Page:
Bunevicius and Prange25 found statistically significant differences in some measurements of mood and physical symptoms, particularly in patients with a history of thyroid cancer, which comprised more than 50% of study patients. The majority of these patients took sufficient thyroid hormone to suppress the serum TSH concentration to below the lower limit of normal, which itself has been associated with an improved self-assessment of well-being or mood.26,27 Administering more liothyronine to a patient with an already suppressed TSH level cannot lower serum TSH concentrations further, but it may change serum T3 and SHBG concentrations. Suppression of TSH levels may explain the different changes of SHBG concentrations seen between our study and the earlier study by Bunevicius and Prange,25 in which SHBG concentrations did increase significantly in those taking combined levothyroxine and liothyronine.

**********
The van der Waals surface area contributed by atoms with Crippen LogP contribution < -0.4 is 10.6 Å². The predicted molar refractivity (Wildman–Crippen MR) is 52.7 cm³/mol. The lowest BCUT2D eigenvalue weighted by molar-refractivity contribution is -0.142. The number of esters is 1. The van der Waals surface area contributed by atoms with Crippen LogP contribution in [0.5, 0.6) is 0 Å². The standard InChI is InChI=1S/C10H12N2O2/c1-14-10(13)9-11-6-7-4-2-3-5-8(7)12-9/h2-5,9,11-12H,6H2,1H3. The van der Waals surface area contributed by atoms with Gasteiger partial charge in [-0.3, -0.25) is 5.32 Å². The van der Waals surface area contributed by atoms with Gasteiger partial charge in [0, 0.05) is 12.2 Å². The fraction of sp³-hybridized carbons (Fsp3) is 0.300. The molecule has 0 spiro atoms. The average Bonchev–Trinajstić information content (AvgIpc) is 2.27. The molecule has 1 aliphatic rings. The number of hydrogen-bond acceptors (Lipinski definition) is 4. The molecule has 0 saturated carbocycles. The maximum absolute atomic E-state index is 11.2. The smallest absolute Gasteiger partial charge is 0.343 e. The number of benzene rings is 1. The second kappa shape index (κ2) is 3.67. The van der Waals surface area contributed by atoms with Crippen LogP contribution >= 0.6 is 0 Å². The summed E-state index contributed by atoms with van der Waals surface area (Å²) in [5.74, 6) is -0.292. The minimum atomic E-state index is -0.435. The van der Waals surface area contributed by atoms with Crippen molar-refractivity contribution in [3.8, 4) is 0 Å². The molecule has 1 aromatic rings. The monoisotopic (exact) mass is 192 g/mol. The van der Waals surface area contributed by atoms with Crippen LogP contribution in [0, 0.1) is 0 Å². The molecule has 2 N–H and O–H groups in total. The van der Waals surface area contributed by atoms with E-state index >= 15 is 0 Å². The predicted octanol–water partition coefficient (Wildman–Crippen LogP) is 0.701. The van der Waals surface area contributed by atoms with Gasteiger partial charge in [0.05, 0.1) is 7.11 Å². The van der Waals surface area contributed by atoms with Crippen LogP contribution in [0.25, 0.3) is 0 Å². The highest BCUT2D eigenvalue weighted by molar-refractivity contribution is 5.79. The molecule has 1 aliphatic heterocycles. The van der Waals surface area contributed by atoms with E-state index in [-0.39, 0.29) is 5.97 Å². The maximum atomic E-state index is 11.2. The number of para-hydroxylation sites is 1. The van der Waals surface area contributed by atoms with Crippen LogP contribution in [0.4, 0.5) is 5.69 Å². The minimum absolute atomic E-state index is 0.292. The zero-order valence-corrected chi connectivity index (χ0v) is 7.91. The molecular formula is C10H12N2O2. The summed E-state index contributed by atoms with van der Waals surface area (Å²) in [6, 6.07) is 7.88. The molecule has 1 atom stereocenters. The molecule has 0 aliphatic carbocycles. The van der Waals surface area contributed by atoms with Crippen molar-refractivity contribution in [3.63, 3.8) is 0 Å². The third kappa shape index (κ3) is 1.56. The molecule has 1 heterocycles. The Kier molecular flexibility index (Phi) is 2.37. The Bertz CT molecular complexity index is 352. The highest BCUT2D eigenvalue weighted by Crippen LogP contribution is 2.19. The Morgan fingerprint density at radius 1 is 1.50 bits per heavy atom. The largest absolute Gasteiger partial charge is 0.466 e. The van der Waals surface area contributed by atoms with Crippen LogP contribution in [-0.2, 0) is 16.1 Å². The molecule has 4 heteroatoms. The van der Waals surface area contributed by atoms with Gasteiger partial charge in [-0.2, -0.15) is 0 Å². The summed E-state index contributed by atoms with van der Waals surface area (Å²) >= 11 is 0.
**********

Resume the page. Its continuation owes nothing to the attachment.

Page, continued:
No human studies, including our own, have administered truly physiological ratios of levothyroxine to liothyronine when treating hypothyroidism. Replicating normal tissue levels of thyroid hormone in animal models required continuous infusions of both levothyroxine and liothyronine.6 A sustained-release form of oral liothyronine might come closer to achieving physiological serum and tissue levels of T3. Currently, most physicians titrate the dose of levothyroxine to achieve a serum TSH level within the normal laboratory range. This range includes TSH levels of up to 4.6 mIU/L.28 However, new guidelines for patients receiving therapy for primary hypothyroidism recommend a target TSH level between 0.3 and 3.0 mIU/L29 or between 0.5 and 2.0 mIU/L.30 It has not been investigated whether patients benefit clinically from these treatment recommendations, and the guidelines were published after our study was completed. Nonetheless, treating to achieve a serum TSH level in the lower end of the normal laboratory range may help some patients, and this approach is probably safer and less costly than treating with a combination of levothyroxine and liothyronine, which was demonstrated in this study to be of no benefit. The guidelines referred to above also recommend using only levothyroxine when treating hypothyroidism. This study supports these guidelines by providing sound evidence that levothyroxine alone continues to be the most appropriate therapy for patients with primary hypothyroidism.